Presidential Travel Costs: Obama vs Trump

Discussion in 'Politics, Religion, Social Issues' started by oneMadRssn, Mar 17, 2017.

  1. oneMadRssn macrumors 68040

    oneMadRssn

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    #1
    Trump is on pace to spend a BILLION DOLLARS on travel alone. Or, 1000% of what Obama spent. Thanks GOP.

    [​IMG]
     
  2. jkcerda Suspended

    jkcerda

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    #2
    you should thank the DNC for promoting the worse they had to offer.

    anyways cheeto hitler should chill the **** out with his vacation time on our dime :mad:
     
  3. JayMysterio macrumors 6502

    JayMysterio

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    #3
    I suppose if 45 really wants to cut some government spending, I can think of where he could find a billion dollars.
     
  4. oneMadRssn thread starter macrumors 68040

    oneMadRssn

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    #4
    No debate from me on that point. The DNC messed up big time.
     
  5. jkcerda Suspended

    jkcerda

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    #5
    problem with trump is that as a millionaire, every weekend can be spent at his mar lago resort & not really be seen as a "vacation" to him :(
     
  6. samcraig macrumors P6

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    #6
    But let's cut 160M for the NEA.. because that will make a dent.
     
  7. oneMadRssn thread starter macrumors 68040

    oneMadRssn

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    #7
    Of the literal thousands of problems with Trump, it is true that is one of them.
     
  8. Rhonindk macrumors 68020

    Rhonindk

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    #8
    Let the Press take all the vacation he can.
    That is a thankless job that ages you prematurely.

    Question: does the President get work / life balance? ;)
     
  9. jkcerda Suspended

    jkcerda

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    #9
    he should have thought about that before running
     
  10. samcraig macrumors P6

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    #10
    If you can't handle the pressure of the job - don't run for office.
    He's coming up on his 60 days, right?

    As a normal employee - with his record of lying, angering his colleagues, vacation time and his decisions being challenged - he'd be let go.
     
  11. yaxomoxay macrumors 68000

    yaxomoxay

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    #11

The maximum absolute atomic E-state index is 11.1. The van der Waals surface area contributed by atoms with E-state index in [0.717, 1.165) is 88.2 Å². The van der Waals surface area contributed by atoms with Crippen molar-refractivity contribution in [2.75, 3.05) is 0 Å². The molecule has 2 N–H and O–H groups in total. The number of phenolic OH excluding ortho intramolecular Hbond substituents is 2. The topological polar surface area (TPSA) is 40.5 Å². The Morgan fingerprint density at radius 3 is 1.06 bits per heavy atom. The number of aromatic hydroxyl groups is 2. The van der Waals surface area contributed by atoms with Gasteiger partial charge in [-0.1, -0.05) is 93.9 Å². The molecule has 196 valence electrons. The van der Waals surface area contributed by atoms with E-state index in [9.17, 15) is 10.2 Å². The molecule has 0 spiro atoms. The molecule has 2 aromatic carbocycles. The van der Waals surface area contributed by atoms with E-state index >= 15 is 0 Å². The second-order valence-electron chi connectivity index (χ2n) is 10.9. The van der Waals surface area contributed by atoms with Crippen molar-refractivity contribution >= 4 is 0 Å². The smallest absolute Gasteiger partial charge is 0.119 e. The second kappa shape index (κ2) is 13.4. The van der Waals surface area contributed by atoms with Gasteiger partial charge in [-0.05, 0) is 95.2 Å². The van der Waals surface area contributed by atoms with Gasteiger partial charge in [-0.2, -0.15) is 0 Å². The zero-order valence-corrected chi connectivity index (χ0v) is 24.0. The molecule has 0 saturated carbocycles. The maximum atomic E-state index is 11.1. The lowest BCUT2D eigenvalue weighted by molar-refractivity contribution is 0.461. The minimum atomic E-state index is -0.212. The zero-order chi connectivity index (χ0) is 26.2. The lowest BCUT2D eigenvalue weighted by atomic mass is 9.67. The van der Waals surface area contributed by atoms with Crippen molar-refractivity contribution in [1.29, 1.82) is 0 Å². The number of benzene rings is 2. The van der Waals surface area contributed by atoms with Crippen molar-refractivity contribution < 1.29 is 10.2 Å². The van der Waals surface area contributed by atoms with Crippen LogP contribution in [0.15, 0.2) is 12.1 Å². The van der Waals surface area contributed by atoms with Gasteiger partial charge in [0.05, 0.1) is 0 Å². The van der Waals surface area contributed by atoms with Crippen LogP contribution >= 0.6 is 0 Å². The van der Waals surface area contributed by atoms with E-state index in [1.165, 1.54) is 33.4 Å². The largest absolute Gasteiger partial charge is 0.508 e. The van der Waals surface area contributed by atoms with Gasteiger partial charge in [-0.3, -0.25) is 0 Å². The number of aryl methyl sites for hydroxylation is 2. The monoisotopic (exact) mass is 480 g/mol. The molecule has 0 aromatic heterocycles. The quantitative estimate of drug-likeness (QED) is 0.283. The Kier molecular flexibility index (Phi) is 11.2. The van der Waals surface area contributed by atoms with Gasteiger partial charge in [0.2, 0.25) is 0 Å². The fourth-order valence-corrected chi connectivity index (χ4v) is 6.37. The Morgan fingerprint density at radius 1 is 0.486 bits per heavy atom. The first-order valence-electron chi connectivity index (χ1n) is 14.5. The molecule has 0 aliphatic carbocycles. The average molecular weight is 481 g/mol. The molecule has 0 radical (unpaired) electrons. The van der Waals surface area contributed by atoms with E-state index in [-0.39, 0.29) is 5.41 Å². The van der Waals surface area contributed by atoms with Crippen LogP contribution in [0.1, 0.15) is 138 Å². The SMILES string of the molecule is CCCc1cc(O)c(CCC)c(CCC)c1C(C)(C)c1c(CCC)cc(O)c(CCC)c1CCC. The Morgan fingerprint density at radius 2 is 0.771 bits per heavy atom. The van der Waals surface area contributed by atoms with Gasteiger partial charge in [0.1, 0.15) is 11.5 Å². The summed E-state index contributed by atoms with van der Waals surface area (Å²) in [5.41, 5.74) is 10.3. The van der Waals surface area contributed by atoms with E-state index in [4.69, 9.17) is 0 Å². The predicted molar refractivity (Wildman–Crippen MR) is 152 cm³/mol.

No, but it sends a valuable message to all those people that get weird art-oriented degrees (and accept debt to pay for them) that will never land them even a minimum wage job. This is a true American liability.

    Also do like I did, and skim through the NEA's financial report (https://www.arts.gov/sites/default/files/fy2016-nea-agency-financial-report.pdf).

    Among the interesting things I found:
    - 2016 Total Undelivered Orders, Net, End of Period $ 96,665,726

    (
    4225.60b—Undelivered Orders and Contracts

    Unpaid obligations must represent valid obligations supported by documentary evidence to conform to Section 1311 of Public Law 83-663 (68 Stat. 830). The amount of unpaid obligations represents the amount of orders for goods and services remaining unfilled at fiscal year-end for which the liability has not yet accrued (for definitions, see Section 4220).

    If by the last business day of the fiscal year the ordering or customer agency has not received goods or services for which it has placed an order, the agency must report future payment of funds as a valid obligation in GTAS.
    )
     
  12. samcraig macrumors P6

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    #12
    It definitely sends a message that pursuing one's passion (and art) is not going to be something the country supports. I'm not a fan of such a statement.

    Further - history has told us that many that were "burdens" so to speak and penniless wound up making great contributions to society both before and especially after they died. But yeah - let's make sure the current and future generations knows that pursuing the arts is about business (only)
     
  13. yaxomoxay macrumors 68000

    yaxomoxay

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    #13
    As Cal Newport would say, don't follow your passion (watch his TED speech to understand the context of my rebuttal).

    You can follow your passion, just don't cause a liability to yourself and the nation. And don't expect people to bail you out if you decided to pay $75,000 for a degree in acquarello painitining with medieval specialization.
     
  14. samcraig macrumors P6

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    #14
    You keep acting as if the NEA and other organizations are bailing people out. Maybe you're not clear on what the NEA does or how minute of an example you're making as a "rule."

    In short - you're talking about two different things. Those that pursue art and the NEA. There are many people you don't think should get bailouts that don't benefit at all from the NEA. Follow?
     
  15. oneMadRssn thread starter macrumors 68040

    oneMadRssn

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    #15